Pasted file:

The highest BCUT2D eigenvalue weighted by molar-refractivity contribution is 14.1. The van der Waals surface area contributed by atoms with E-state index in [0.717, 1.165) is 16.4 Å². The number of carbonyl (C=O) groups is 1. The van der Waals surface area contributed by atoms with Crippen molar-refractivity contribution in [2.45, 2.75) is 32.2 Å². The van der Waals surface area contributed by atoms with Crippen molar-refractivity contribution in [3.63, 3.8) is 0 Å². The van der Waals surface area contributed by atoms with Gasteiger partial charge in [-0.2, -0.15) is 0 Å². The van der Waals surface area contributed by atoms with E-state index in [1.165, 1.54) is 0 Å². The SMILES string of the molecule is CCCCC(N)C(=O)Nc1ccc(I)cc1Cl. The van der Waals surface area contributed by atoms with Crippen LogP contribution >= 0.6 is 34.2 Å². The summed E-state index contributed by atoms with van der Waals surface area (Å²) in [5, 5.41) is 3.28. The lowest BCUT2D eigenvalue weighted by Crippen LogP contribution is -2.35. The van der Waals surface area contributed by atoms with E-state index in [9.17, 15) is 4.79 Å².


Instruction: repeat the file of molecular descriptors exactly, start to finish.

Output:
The highest BCUT2D eigenvalue weighted by molar-refractivity contribution is 14.1. The van der Waals surface area contributed by atoms with E-state index in [0.717, 1.165) is 16.4 Å². The number of carbonyl (C=O) groups is 1. The van der Waals surface area contributed by atoms with Crippen molar-refractivity contribution in [2.45, 2.75) is 32.2 Å². The van der Waals surface area contributed by atoms with Crippen molar-refractivity contribution in [3.63, 3.8) is 0 Å². The van der Waals surface area contributed by atoms with Gasteiger partial charge in [-0.2, -0.15) is 0 Å². The van der Waals surface area contributed by atoms with E-state index in [1.165, 1.54) is 0 Å². The SMILES string of the molecule is CCCCC(N)C(=O)Nc1ccc(I)cc1Cl. The van der Waals surface area contributed by atoms with Crippen LogP contribution >= 0.6 is 34.2 Å². The summed E-state index contributed by atoms with van der Waals surface area (Å²) in [5, 5.41) is 3.28. The lowest BCUT2D eigenvalue weighted by Crippen LogP contribution is -2.35. The van der Waals surface area contributed by atoms with E-state index in [9.17, 15) is 4.79 Å².